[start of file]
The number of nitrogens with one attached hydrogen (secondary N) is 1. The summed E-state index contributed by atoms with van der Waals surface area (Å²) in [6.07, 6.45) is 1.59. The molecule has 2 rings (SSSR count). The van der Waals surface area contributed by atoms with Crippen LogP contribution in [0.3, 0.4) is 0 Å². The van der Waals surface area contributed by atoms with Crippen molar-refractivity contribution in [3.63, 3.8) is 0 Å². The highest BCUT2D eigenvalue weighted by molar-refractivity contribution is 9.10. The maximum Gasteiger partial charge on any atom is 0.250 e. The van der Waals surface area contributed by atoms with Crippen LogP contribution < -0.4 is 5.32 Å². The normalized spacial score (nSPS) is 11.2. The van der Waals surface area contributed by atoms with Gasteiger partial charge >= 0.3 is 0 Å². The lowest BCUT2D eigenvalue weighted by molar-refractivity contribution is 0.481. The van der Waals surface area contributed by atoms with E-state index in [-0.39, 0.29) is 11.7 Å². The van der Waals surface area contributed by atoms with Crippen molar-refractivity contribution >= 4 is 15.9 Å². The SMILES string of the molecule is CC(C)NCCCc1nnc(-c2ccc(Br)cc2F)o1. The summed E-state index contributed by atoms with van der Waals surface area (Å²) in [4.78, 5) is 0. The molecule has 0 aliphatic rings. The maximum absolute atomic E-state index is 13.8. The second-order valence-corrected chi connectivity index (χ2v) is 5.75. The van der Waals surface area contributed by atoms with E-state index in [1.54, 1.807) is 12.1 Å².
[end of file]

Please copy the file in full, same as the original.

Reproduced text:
The number of nitrogens with one attached hydrogen (secondary N) is 1. The summed E-state index contributed by atoms with van der Waals surface area (Å²) in [6.07, 6.45) is 1.59. The molecule has 2 rings (SSSR count). The van der Waals surface area contributed by atoms with Crippen LogP contribution in [0.3, 0.4) is 0 Å². The van der Waals surface area contributed by atoms with Crippen molar-refractivity contribution in [3.63, 3.8) is 0 Å². The highest BCUT2D eigenvalue weighted by molar-refractivity contribution is 9.10. The maximum Gasteiger partial charge on any atom is 0.250 e. The van der Waals surface area contributed by atoms with Crippen LogP contribution < -0.4 is 5.32 Å². The normalized spacial score (nSPS) is 11.2. The van der Waals surface area contributed by atoms with Gasteiger partial charge >= 0.3 is 0 Å². The lowest BCUT2D eigenvalue weighted by molar-refractivity contribution is 0.481. The van der Waals surface area contributed by atoms with E-state index in [-0.39, 0.29) is 11.7 Å². The van der Waals surface area contributed by atoms with Crippen molar-refractivity contribution >= 4 is 15.9 Å². The SMILES string of the molecule is CC(C)NCCCc1nnc(-c2ccc(Br)cc2F)o1. The summed E-state index contributed by atoms with van der Waals surface area (Å²) in [4.78, 5) is 0. The molecule has 0 aliphatic rings. The maximum absolute atomic E-state index is 13.8. The second-order valence-corrected chi connectivity index (χ2v) is 5.75. The van der Waals surface area contributed by atoms with E-state index in [1.54, 1.807) is 12.1 Å².